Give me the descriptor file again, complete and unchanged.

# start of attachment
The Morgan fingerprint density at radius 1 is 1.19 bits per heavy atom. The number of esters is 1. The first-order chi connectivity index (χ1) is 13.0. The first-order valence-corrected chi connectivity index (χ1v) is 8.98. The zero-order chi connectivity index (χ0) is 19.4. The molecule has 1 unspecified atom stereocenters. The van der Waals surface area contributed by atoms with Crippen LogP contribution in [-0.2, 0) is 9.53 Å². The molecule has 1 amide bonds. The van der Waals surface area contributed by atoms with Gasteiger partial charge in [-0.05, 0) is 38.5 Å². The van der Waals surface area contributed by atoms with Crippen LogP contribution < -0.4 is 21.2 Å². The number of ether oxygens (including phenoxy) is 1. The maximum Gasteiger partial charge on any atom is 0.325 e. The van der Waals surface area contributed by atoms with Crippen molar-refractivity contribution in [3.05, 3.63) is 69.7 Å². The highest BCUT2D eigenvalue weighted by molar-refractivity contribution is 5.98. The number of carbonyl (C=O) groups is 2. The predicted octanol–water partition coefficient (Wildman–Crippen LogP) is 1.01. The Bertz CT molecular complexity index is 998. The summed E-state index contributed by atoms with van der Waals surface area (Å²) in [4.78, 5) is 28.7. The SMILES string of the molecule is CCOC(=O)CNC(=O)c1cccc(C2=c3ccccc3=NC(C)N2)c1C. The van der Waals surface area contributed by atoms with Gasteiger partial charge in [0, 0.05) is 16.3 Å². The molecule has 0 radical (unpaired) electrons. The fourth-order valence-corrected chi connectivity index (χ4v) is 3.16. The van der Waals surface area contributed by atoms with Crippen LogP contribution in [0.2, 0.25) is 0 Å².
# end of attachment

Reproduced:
The Morgan fingerprint density at radius 1 is 1.19 bits per heavy atom. The number of esters is 1. The first-order chi connectivity index (χ1) is 13.0. The first-order valence-corrected chi connectivity index (χ1v) is 8.98. The zero-order chi connectivity index (χ0) is 19.4. The molecule has 1 unspecified atom stereocenters. The van der Waals surface area contributed by atoms with Crippen LogP contribution in [-0.2, 0) is 9.53 Å². The molecule has 1 amide bonds. The van der Waals surface area contributed by atoms with Gasteiger partial charge in [-0.05, 0) is 38.5 Å². The van der Waals surface area contributed by atoms with Crippen LogP contribution < -0.4 is 21.2 Å². The number of ether oxygens (including phenoxy) is 1. The maximum Gasteiger partial charge on any atom is 0.325 e. The van der Waals surface area contributed by atoms with Crippen molar-refractivity contribution in [3.05, 3.63) is 69.7 Å². The highest BCUT2D eigenvalue weighted by molar-refractivity contribution is 5.98. The number of carbonyl (C=O) groups is 2. The predicted octanol–water partition coefficient (Wildman–Crippen LogP) is 1.01. The Bertz CT molecular complexity index is 998. The summed E-state index contributed by atoms with van der Waals surface area (Å²) in [4.78, 5) is 28.7. The SMILES string of the molecule is CCOC(=O)CNC(=O)c1cccc(C2=c3ccccc3=NC(C)N2)c1C. The van der Waals surface area contributed by atoms with Gasteiger partial charge in [0, 0.05) is 16.3 Å². The molecule has 0 radical (unpaired) electrons. The fourth-order valence-corrected chi connectivity index (χ4v) is 3.16. The van der Waals surface area contributed by atoms with Crippen LogP contribution in [0.2, 0.25) is 0 Å².